331 GREEN Charter School To decide questions of order at Board meetings; To offer resolutions, make or second motions, discuss questions, and vote thereon to the same extent as other members; To appoint or provide for the election of all committees of the Board unless otherwise directed by the Board and to serve as an ex-officio member of all such committees; To call special meetings of the Board on the request of one or more Board members or the Director; To execute an affidavit in compliance with the Freedom of Information Act following any closed meeting of the Board; and To sign official documents that requires the signature of the president's office. The duties and obligations of an individual Board member may be enumerated as follows: To become familiar with the state school laws, regulations of the South Carolina Department of Education, school policies, rules and regulations; To have a general knowledge of educational aims and objectives of the school; To work harmoniously with other Board members without trying either to dominate the Board or neglect a share of the work; To vote and act in the Board meetings impartially for the good of the school; Page 78 of 132

332 To accept the will of the majority vote in all cases and give wholehearted support to the resulting policy; To represent the Board and the school in the public in such a way as to promote both interest and support; and To refer complaints to the proper school authorities and to abstain from individual counsel and action. Delegation of Powers The Board believes that the legislation of policies is the most important function of a school board and that the execution of the policies should be the function of the Director. Delegation by the Board of its executive powers to the Director provides freedom for the Director to manage the school within the Board's policies, and frees the Board to devote its time to policy making and appraisal functions. The Board holds the Director responsible for carrying out its policies within established guidelines and for keeping the Board informed about the School operations. In an effort to keep the Board informed, the Director will notify Board members as promptly as possible of any happenings of an emergency nature which occur in schools. Meeting Procedures All meetings of the Board shall be open to the public, including the news media, except when permitted or required by law to be closed in accordance with the Freedom of Information Act. Visual and sound recordings shall be permitted during open meetings. Four members of the Board shall constitute a quorum for the transaction of business. The votes of a majority of the Page 79 of 132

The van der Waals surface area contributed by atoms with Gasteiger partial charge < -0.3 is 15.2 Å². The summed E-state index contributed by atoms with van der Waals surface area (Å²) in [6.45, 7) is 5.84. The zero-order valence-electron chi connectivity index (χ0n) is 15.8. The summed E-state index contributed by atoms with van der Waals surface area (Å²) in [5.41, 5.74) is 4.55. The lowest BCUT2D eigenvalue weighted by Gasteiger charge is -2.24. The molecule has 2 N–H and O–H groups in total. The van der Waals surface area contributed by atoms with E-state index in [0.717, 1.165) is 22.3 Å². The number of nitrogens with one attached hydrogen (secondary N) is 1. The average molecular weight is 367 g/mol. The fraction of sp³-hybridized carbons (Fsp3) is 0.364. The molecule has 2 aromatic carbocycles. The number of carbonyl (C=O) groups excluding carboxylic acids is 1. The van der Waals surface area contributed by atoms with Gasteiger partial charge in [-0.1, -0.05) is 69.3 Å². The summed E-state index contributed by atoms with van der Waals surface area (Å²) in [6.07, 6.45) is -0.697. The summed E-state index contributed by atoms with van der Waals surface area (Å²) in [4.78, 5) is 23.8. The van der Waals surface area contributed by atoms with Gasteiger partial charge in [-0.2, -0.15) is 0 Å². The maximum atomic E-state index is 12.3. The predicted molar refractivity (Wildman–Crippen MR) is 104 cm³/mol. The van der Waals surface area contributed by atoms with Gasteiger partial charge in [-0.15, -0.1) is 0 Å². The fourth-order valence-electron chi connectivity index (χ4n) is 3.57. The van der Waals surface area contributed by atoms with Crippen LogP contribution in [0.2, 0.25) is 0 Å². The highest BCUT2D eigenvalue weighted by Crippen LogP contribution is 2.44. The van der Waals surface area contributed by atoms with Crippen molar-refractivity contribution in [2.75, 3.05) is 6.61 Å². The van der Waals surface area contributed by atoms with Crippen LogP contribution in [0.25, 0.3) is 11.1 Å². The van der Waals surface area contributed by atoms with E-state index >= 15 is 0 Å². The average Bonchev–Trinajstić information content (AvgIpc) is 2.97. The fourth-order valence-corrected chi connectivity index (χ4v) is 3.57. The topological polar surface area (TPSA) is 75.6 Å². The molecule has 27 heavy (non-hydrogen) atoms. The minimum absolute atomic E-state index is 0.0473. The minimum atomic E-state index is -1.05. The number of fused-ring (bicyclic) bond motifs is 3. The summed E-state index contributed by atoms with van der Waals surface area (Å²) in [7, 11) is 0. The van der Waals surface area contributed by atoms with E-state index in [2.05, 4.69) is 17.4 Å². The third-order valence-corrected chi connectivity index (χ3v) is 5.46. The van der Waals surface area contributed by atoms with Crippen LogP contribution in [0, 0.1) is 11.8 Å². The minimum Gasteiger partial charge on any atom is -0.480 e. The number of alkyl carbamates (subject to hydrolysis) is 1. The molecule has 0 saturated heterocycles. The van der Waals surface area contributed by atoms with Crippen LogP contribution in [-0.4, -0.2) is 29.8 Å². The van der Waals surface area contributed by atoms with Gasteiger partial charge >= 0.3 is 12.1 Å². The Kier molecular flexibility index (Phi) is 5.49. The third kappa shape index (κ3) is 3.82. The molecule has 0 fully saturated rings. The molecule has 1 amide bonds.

333 members present shall be necessary for the transaction of any business or the discharge of any duties of the Board. Meetings of the Board shall be formal enough to allow for the orderly conduct of business but informal enough to encourage free discussion among Board members and to promote group thinking and action. Meetings The Board annually may adopt a schedule for the upcoming year stating the date, time and place of its regular meetings. The meeting schedule shall be posted in a prominent place at the School building and at any other locations where such scheduled meetings will be held. Electronic and other means of informing the public about the Board meetings shall be used where feasible. Any scheduled meeting may be canceled, postponed or adjourned. Regular Meetings: Unless otherwise specified in the schedule or changed by the Board, the Board's regular meetings shall be held at 9:00 a.m. on the third first of every other month except July. The schedule shall call for the meetings to be held at the School building. The board's regular meetings are legislative in nature. This is where most of the Board's formal actions are taken. Executive Sessions: The Board may meet in executive session to consider student discipline appeals, real estate acquisitions, individual personnel matters, pending or potential litigation or any other matters that are required or permitted by law to be addressed in closed meetings. A majority vote of a quorum present at an open meeting shall be required in order to close a meeting to the public. The specific reason for closure must be stated in the motion. Executive Page 80 of 132